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Markov Chains Notes

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Lecture 15: Markov Chains Summary

• Introduction

• Markov Chains

Introduction

• Stochastic Processes = Processes that evolve over time in a probabilistic manner
○ Most processes are stochastic
 If not, the future is fully determined

• We make the assumption that stochastic processes are fully described by two sets of information:
○ The current state
○ Transition probabilities

• Stochastic processes with such assumptions are Markov Processes

• The simplifying assumption is that history does not matter

• Markov Chain = Markov Process in discrete time (i.e. weeks or generations) Example of modelling a Markov Chain We can use a Markov Chain to model the future class structure of a society

• Current state = current class structure (what proportion of individuals are in each class)

• Transition probabilities = i.e. the probability that the son will be each class given that his father was upper class etc.

• ∴ future class structure depends on current and we do not need to know about the past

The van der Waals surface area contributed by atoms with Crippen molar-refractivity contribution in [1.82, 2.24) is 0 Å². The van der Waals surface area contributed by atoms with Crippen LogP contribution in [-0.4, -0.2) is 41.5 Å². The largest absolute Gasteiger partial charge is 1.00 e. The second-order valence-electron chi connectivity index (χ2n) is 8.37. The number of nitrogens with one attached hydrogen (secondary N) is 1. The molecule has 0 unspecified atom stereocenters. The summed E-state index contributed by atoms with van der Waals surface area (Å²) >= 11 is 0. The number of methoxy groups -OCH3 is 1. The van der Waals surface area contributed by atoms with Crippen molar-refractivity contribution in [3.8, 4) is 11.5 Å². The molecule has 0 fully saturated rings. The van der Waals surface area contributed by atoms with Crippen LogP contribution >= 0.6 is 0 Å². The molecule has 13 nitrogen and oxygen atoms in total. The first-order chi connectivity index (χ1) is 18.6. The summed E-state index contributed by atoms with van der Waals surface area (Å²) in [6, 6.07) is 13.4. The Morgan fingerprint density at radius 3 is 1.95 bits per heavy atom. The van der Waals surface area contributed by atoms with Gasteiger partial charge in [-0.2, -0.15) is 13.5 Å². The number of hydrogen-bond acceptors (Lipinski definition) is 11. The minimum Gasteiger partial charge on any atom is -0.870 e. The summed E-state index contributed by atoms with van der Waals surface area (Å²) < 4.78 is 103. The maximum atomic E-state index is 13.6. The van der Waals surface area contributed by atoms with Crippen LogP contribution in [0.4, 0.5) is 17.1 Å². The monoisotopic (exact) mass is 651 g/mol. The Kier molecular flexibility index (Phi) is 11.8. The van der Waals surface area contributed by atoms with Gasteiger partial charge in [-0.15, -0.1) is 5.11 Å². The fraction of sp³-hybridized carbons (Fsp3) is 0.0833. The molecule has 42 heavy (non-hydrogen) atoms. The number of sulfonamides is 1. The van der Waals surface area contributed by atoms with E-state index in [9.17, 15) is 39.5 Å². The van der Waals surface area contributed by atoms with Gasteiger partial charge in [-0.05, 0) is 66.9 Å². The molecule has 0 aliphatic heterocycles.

• Another assumption that is commonly made:
○ Stationary transition probabilities = That the transition probabilities stay the same
○ With this we can model the long run equilibrium state
○ These determine the long run outcomes
 Not the current distribution

• Good at modelling market share in the short run

Markov Chains

• Examples include:
○ Brand switching in consumer purchases
○ Changes in social class over generations
○ Changes in staff employed at different levels in firms
○ Progress of a disease in populations

• Models movement between different states over time

• In any time period (stage) a unit will be in one and only one state

• Between states there can be a transition to any of a number of other states

Transition Probabilities
○ Transition probability from state to :

In Markov chains, it depends on and and not on how state was reached Course Notes Page 37

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